In the afterlife, rather than be reborn, Ryong-koo chooses to stay with Ryeon and work as a reaper. He knows it’s his only chance to locate his mother again now that their fates are no longer bound — he also knows that the pain of her past life might be in her next life, and he vows to protect her this time, instead of blame her like he did in the past. And that, my friends, is why he’s been clocking off on the hour for a good hundred years: he’s been looking for his mother. And, as we saw last week, he’s finally found her.
It’s to this reincarnation of Yu-hwa that we turn in Episode 12. At first, she seems happy, and both Jun-woong and Ryong-koo watch her going along with her husband, about to birth their first child.
But yeah, this is Tomorrow, and sure enough, sad things are coming. The baby dies during childbirth, and it sends poor Yu-hwa into a very understandable tailspin. Sure enough, the next alarm to pop up on the Red Light app is for Yu-hwa, and the show just has no mercy, as usual, showing us the anguish she’s in.
Interestingly, her levels go into the green zone when she’s sleeping, and Ryeon and Jun-woong quickly piece together that something’s happening in her dreams that is giving her peace. They have to enter her dreams to figure it out… and guess who has recently left the Risk Management team for the Sales Team, who regularly go into people’s dreams to conduct reaper business? Ryong-koo.
In the end, Ryong-koo is able to fulfill his heart’s desire. He’s not only the one that’s able to comfort his mother in her grief and guilt, but later, he even breaks protocol and briefly gives her her memories back, so that the two of them can find closure. It’s sad, it’s lovely, and it might have wrecked me a few weeks ago, but at this point I think I’ve given Tomorrow all the tears I have to spare.
Still, it’s a lovely healing sequence, and I’m glad we got to spend all this time with Ryong-koo, whether it was experiencing the depth of the backstory itself, or finally learning the reason behind his nose-picking tick. But also, this deep dive into a character’s backstory has given me just the hope I need that this is exactly what we’re going to get for Ryeon and Joong-gil, too.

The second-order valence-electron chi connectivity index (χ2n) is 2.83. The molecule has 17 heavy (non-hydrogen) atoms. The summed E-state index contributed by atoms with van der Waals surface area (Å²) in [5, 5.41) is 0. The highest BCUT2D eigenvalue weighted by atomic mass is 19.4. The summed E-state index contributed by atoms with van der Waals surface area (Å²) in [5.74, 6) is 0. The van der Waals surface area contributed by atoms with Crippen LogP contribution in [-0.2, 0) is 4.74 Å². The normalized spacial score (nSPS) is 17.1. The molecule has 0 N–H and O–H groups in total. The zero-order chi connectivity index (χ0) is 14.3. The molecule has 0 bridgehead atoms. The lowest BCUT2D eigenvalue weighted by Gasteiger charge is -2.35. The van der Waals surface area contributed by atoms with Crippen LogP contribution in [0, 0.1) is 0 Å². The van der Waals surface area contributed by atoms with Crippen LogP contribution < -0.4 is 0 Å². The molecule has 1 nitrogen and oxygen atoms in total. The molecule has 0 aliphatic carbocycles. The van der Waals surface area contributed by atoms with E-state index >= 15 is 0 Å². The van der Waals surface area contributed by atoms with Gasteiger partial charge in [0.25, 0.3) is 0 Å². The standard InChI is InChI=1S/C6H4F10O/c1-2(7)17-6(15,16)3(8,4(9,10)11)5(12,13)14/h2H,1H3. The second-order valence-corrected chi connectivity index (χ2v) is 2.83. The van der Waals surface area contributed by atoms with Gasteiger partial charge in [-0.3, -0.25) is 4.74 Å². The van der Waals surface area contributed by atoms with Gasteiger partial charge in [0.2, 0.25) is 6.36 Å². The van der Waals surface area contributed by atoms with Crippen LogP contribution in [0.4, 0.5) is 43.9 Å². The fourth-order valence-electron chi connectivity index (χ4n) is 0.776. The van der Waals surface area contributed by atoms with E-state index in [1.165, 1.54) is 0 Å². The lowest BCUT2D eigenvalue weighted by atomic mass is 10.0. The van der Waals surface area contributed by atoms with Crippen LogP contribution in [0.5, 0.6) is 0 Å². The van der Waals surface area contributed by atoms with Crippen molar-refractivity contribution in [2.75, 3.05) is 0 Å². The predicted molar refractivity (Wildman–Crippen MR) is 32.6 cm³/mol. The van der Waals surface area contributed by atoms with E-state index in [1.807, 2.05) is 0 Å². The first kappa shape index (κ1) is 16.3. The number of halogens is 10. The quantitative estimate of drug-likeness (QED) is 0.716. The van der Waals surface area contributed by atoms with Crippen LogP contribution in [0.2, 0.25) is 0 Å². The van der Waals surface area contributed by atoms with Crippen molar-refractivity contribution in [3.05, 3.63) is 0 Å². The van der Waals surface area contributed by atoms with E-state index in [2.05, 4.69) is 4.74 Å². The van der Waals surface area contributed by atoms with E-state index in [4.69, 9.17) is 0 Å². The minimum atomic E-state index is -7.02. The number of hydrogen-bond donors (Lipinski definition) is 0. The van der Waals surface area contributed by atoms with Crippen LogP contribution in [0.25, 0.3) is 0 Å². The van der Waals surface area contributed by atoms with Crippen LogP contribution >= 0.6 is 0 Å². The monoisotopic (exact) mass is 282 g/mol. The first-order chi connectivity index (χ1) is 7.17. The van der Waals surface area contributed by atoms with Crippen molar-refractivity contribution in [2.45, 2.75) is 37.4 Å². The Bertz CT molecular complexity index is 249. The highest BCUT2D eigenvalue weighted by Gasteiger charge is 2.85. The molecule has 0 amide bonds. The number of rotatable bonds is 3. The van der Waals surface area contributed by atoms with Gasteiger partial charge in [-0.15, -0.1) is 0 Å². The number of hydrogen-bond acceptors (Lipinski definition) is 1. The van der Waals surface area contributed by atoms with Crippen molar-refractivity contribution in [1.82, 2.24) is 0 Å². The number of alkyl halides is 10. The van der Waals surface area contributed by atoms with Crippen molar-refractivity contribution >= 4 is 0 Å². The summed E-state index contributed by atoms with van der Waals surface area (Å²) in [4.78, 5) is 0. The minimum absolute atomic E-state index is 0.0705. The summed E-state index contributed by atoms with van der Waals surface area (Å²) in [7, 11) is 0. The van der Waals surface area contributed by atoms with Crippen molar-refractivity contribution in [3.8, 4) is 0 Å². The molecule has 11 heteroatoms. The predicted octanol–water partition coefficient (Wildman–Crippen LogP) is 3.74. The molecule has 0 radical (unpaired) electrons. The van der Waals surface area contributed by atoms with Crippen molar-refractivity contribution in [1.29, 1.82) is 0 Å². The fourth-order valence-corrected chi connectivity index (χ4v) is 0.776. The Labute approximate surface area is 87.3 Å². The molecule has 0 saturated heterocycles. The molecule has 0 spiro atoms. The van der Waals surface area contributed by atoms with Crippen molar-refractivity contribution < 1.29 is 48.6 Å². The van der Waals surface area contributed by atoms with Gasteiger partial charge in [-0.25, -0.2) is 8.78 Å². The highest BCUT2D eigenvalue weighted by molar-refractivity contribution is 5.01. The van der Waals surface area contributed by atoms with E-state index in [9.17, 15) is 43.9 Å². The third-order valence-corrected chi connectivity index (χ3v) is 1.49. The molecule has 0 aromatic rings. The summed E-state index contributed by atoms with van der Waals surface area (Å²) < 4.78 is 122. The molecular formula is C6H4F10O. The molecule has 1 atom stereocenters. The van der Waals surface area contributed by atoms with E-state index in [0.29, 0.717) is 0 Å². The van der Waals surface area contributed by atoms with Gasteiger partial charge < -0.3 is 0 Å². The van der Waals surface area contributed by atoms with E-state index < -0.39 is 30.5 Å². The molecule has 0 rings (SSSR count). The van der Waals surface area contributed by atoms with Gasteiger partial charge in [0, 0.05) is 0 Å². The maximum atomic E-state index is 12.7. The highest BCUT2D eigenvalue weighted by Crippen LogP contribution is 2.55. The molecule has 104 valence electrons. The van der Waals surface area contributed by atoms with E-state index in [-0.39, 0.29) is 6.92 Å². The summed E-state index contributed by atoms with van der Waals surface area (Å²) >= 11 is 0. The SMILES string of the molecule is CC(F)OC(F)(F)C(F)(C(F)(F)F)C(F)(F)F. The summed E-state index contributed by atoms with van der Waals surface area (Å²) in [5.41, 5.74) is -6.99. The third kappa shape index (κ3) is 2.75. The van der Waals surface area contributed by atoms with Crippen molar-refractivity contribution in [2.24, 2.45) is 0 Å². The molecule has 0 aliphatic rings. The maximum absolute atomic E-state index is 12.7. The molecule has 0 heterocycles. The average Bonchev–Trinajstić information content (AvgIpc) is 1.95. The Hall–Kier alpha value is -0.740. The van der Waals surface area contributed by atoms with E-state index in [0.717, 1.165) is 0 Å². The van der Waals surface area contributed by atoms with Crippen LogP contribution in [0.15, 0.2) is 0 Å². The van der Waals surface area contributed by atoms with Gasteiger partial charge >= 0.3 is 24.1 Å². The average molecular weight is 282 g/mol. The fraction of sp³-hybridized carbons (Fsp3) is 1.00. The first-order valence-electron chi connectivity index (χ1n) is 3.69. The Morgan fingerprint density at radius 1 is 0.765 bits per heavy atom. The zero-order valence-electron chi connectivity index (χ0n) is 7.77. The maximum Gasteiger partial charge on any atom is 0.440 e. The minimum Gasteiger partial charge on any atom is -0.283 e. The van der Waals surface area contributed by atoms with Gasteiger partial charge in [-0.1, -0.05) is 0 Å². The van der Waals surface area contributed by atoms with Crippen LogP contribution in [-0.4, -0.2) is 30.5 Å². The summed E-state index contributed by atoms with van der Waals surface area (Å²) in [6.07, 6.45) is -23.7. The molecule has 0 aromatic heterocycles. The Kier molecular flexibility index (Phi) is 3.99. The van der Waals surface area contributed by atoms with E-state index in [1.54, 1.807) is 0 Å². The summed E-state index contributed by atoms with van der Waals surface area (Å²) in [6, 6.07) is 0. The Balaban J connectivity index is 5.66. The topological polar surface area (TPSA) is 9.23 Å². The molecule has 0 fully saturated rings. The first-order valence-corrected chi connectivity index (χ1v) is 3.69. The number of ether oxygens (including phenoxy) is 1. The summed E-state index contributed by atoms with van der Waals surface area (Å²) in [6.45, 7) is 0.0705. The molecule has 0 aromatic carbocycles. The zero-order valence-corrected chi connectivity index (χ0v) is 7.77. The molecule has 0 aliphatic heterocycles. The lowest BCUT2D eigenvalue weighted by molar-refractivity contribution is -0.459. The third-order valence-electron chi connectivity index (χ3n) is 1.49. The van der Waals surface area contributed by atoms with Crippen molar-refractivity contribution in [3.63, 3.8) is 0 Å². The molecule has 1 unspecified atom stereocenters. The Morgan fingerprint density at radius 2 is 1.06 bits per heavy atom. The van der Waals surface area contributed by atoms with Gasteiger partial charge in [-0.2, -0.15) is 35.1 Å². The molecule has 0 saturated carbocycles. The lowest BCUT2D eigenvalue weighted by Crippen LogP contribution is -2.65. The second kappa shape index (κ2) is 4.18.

In fact, at this point, I’m willing to predict we’ll be unpacking their story much more next week, and then maybe in our final week, seeing Jun-woong’s fate (will he really be able to return to the Land of the Living so easily?)
I’m not only expecting the backstory because the show has proven it’s willing to devote entire episodes to it now, but also because slowly but surely we’ve been given the breadcrumbs. The red thread of fate that’s broken by a suicidal act. The fact that when a human suffers immense pain, it can stay with them and echo in their subsequent life. (This is illustrated to us by the little girl whose eyes Joong-gil covers, to protect her from a sight that would scar her for her lives to come.)
And also, there’s the hint at the very end of our episodes that the Jade Emperor knows a heck of a lot more about Ryeon and Joong-gil’s past than she’s willing to let on. Joong-gil discovers that both his and Ryeon’s logs are locked past their most recent lives — by the Jade Emperor herself — so maybe we’ll be venturing even deeper than we thought before we get to the bottom of their connection. In the meantime, my inner librarian will enjoy Joong-gil poking around the Jumadeung archives.